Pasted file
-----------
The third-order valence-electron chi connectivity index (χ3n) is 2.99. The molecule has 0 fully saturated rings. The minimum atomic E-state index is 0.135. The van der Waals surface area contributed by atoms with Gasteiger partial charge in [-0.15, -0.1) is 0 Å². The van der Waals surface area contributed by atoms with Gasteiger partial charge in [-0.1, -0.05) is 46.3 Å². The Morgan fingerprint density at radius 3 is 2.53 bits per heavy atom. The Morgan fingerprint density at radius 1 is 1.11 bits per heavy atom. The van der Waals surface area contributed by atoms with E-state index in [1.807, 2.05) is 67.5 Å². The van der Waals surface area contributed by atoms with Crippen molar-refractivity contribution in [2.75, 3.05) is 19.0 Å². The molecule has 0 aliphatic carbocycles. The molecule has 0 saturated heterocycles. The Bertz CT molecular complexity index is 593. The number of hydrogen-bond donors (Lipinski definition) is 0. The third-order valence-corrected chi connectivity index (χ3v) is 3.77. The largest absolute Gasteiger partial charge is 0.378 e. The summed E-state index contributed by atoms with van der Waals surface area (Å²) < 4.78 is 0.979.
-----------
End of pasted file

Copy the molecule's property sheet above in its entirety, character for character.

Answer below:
The third-order valence-electron chi connectivity index (χ3n) is 2.99. The molecule has 0 fully saturated rings. The minimum atomic E-state index is 0.135. The van der Waals surface area contributed by atoms with Gasteiger partial charge in [-0.15, -0.1) is 0 Å². The van der Waals surface area contributed by atoms with Gasteiger partial charge in [-0.1, -0.05) is 46.3 Å². The Morgan fingerprint density at radius 3 is 2.53 bits per heavy atom. The Morgan fingerprint density at radius 1 is 1.11 bits per heavy atom. The van der Waals surface area contributed by atoms with E-state index in [1.807, 2.05) is 67.5 Å². The van der Waals surface area contributed by atoms with Crippen molar-refractivity contribution in [2.75, 3.05) is 19.0 Å². The molecule has 0 aliphatic carbocycles. The molecule has 0 saturated heterocycles. The Bertz CT molecular complexity index is 593. The number of hydrogen-bond donors (Lipinski definition) is 0. The third-order valence-corrected chi connectivity index (χ3v) is 3.77. The largest absolute Gasteiger partial charge is 0.378 e. The summed E-state index contributed by atoms with van der Waals surface area (Å²) < 4.78 is 0.979.